Also be aware that what you commonly use Adobe software for may not be the whole story. “When I took the tests the biggest surprise for me was that InDesign has a large part of the questions based on animation,” recalls Shue. “This completely caught me off guard.”
One thing particularly struck Du when took the Photoshop exam (which he details in full in this blog post). “You have to know every nook and cranny of the software, such as the function of some shortcuts,” he stresses. “If you don’t, you’re bound to fail.”
Shue takes a similar view. “You need to to study hard, and make sure you just know the full program,” he says. “It’s easy to master your day-to-day work flow, but it’s very challenging to master parts of a program you never use. This is not a test for beginners, and I would recommend many years of experience before taking the test.”
“I have received a few personal messages from designers that have attempted the test and not passed,” adds Carroll. “My advice is to focus on preparation and diversify your training resources. I took the preparation very seriously and studied for several weeks leading up to the test, dedicating much of my free time to preparation. Many hours.”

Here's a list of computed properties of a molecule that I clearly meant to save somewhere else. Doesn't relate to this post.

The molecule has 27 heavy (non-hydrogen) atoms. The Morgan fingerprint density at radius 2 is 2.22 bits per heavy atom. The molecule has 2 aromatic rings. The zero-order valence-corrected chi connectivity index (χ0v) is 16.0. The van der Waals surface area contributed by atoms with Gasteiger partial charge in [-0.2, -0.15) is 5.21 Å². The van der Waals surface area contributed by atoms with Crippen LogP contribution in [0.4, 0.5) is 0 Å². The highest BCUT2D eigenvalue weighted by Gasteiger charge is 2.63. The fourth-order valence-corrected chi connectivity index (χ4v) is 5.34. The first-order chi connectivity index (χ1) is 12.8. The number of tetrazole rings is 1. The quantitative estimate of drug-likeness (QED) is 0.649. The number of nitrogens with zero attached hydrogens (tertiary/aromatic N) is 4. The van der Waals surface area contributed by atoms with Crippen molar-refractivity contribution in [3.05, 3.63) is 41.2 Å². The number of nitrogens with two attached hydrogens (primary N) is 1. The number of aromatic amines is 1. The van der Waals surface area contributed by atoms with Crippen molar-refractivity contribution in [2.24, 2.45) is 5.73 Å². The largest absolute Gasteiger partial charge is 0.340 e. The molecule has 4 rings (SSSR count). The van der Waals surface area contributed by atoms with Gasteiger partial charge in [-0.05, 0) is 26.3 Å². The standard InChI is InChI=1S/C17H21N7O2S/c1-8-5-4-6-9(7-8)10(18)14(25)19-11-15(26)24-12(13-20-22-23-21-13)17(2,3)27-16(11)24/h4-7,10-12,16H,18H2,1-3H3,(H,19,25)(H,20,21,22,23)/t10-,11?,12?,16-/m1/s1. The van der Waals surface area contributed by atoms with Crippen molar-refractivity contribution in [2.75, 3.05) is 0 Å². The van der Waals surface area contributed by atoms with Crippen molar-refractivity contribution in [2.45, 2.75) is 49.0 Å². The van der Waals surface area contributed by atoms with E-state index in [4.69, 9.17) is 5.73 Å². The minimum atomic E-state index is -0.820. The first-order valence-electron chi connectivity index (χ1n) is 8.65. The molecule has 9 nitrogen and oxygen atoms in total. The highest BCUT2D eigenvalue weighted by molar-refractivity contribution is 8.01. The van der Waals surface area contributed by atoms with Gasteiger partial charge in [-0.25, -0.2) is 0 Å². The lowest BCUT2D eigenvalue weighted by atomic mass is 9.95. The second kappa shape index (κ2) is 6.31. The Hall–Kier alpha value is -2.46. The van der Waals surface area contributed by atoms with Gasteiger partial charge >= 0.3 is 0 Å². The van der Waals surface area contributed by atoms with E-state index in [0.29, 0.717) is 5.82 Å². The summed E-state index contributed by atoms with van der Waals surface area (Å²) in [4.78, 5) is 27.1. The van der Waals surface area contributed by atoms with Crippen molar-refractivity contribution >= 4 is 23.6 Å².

04. How to prepare for the test
How the best prepare for the exam will of course depend on the software in question, your level of expertise and experience, and your personal study pattern. But in general, Du offers the following tips.
- Examine the software. Open up the software which you will be tested for, and examine every single button in there. If something seems foreign and confusing, research and clarify your doubts about their functions.
- Read the manual. This might be a little extreme, but I actually printed the software manual PDF for After Effects and read it like a textbook to study for my exam. Having a hard copy to read was more comfortable for my learning than reading the PDF off the screen.